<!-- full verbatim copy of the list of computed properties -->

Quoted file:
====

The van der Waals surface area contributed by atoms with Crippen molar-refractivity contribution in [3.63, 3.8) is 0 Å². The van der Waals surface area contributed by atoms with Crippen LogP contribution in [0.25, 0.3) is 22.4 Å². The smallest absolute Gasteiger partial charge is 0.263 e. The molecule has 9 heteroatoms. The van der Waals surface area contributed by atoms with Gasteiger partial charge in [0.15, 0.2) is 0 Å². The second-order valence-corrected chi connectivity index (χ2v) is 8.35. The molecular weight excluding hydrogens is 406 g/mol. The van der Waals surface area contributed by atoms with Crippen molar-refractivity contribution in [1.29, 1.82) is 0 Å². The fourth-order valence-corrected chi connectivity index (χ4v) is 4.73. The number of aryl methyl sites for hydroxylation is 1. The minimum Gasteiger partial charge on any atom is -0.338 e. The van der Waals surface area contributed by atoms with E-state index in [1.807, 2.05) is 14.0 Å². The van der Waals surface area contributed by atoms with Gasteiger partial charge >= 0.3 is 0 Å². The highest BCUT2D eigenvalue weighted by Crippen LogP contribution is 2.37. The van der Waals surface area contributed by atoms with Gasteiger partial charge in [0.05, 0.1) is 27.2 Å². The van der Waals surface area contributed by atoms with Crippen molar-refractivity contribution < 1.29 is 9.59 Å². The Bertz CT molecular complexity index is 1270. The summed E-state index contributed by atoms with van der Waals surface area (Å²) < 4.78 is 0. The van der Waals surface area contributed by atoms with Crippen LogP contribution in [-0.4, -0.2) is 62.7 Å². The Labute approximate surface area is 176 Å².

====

The van der Waals surface area contributed by atoms with Crippen molar-refractivity contribution in [3.63, 3.8) is 0 Å². The van der Waals surface area contributed by atoms with Crippen LogP contribution in [0.25, 0.3) is 22.4 Å². The smallest absolute Gasteiger partial charge is 0.263 e. The molecule has 9 heteroatoms. The van der Waals surface area contributed by atoms with Gasteiger partial charge in [0.15, 0.2) is 0 Å². The second-order valence-corrected chi connectivity index (χ2v) is 8.35. The molecular weight excluding hydrogens is 406 g/mol. The van der Waals surface area contributed by atoms with Crippen molar-refractivity contribution in [1.29, 1.82) is 0 Å². The fourth-order valence-corrected chi connectivity index (χ4v) is 4.73. The number of aryl methyl sites for hydroxylation is 1. The minimum Gasteiger partial charge on any atom is -0.338 e. The van der Waals surface area contributed by atoms with E-state index in [1.807, 2.05) is 14.0 Å². The van der Waals surface area contributed by atoms with Gasteiger partial charge >= 0.3 is 0 Å². The highest BCUT2D eigenvalue weighted by Crippen LogP contribution is 2.37. The van der Waals surface area contributed by atoms with Gasteiger partial charge in [0.05, 0.1) is 27.2 Å². The van der Waals surface area contributed by atoms with Crippen molar-refractivity contribution < 1.29 is 9.59 Å². The Bertz CT molecular complexity index is 1270. The summed E-state index contributed by atoms with van der Waals surface area (Å²) < 4.78 is 0. The van der Waals surface area contributed by atoms with Crippen LogP contribution in [-0.4, -0.2) is 62.7 Å². The Labute approximate surface area is 176 Å².